The sudden onset of unseasonably GORGEOUS weather has many gardeners running for their tools. Since the soil is dryer than usual we are not faced with the typical early spring concern of compacting damp soil by walking on and working in our beds. However, the flip side of this is that some moisture lovers (may not perform as well this spring. Since, we don’t have 6’ of melting snow to irrigate our plants as they start growing this spring, keep an eye out for signs of drought stress. Many plants in full sun or high wind areas may need supplemental watering much earlier this season than your normal practices.
|Crocus - Mix of cultivars|
So keep a look out in your own garden and here are some other things to look for and a few tips to get spring jumping in your garden:
Start by cleaning up the branches and winter debris, and finish raking up those Oak leaves, which were still falling in January. And check your trees for damaged or broken branches still hanging in the canopy.
Fertilize your emerging bulbs. If you did not get to it last fall, work a few spoonfuls of bulb fertilizer into the top 2” of soil around the emerging bulbs. Be careful not to damage the new growth. The early bulbs are in bloom such as Crocus, Snowdrops (Galanthus nivalis) and Winter Aconite (Eranthis hyemalis).
Ticks are active and prevalent, so be sure to check your pets and yourself after working in the garden. They especially like to hide in areas with leaf mold.
As temping as it may be to direct sow your veggies, I would continue with normal practices and start your vegetable garden by sowing your veggie seeds indoors. Broccoli, cauliflower, and lettuce are reliable; if you are feeling lucky try starting your peppers, eggplant and tomatoes, several weeks earlier than usual. If you have limited garden space, many varieties of these veggies can be grown in large pots on a sunny Patio or Deck.
Begin removing old mulch from your perennial beds, and gently cut back any remaining perennial husks, you may be surprised at how many new sprouts are starting already.
Apply pre-emergent crabgrass killers to your existing lawn now. This stops the annual weed seeds from germinating (starting to grow). The grass we want in our lawns is a perennial (comes back every year) and the pre-emergent won’t affect the existing lawn grass. If you have large areas of damage, which you hope to reseed, keep in mind that new lawn grass won’t germinate for another month but crabgrass starts germinating about the same time the Forsythia blooms.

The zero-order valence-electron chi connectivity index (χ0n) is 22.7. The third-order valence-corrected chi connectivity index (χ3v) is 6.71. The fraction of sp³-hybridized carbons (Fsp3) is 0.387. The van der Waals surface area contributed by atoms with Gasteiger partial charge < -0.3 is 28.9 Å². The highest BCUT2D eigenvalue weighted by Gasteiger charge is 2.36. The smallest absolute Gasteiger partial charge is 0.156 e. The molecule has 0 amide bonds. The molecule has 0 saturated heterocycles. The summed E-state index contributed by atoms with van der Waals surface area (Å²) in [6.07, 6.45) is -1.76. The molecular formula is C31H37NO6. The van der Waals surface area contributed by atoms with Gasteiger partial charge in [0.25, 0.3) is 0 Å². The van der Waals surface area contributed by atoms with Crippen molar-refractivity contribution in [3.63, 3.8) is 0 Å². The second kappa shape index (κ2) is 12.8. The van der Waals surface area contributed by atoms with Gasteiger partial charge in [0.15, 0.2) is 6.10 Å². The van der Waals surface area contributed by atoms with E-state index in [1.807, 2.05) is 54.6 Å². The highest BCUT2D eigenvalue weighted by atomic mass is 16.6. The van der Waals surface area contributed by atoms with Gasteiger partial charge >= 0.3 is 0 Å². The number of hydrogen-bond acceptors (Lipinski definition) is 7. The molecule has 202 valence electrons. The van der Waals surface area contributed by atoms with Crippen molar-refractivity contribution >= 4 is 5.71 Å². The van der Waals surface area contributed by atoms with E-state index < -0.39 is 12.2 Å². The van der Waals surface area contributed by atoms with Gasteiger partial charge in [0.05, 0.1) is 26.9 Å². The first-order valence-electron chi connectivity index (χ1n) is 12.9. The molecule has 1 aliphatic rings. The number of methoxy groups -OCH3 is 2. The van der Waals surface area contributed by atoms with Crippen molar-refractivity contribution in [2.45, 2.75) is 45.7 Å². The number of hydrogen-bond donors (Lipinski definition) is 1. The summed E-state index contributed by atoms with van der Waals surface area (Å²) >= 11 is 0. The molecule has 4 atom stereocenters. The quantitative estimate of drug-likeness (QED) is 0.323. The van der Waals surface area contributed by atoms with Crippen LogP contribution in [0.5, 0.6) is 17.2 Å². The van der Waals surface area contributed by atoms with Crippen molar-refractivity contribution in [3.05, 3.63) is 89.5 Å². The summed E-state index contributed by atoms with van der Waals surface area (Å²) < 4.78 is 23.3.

There is some indication that the winter moth eggs may hatch early this year, previous years they have hatched in mid-April. But not everyone agrees. I recommend that if you have trees, which were hard hit last year by this noxious pest with no native predators, I would spray now. For more information on this topic I recommend checking out the UMass Landscape Industry and Urban Forestry website for good break out of differing opinions.
Check your Hemlocks (Tsuga canadensis and Tsuga caroliniana) for the wooly adelgid. This insect has spread quite a bit recently. Look along the underside of branches for fluffy white matter. These are the eggs. If you find some on your trees you can treat with Horticultural oils (which are safe for humans and wildlife) on dry days when the weather is over 45’, or consult a certified arborist.
Thank you to everyone who has sent in ‘Questions for Cory’, keep those great questions coming. I will try my best to answer those questions here.
Q. There is a pretty yellow bush blooming in my neighbor’s yard, and it is NOT Forsythia? What blooms this early in the spring?
A. Great question! There are several shrubs blooming right now, but you are most likely seeing either a Cornelian Cherry (Cornus mas), which is considered a small tree and is not actually a Cherry but a Dogwood, another example of confusing common names. The blooms of Cornus mas look more like the blooms of Maple Trees than of typical Dogwood Trees and there are several blooming around Dedham. Quite lovely to see.
|Hamamalis "Arnold Promise"|
Or you could be seeing a Witchhazel (Hamamelis x intermedia), a large shrub with a gangly appearance unless it is pruned to a standard or other controlled shape. The blooms of Witchhazel remind me more of a sea anemone than a typical flower, but are quite lovely in their uniqueness. “Pallida” and “Arnold Promise” are both wonderful yellow cultivars of this shrub. Both plants are very hardy and would be lovely additions to your early spring garden.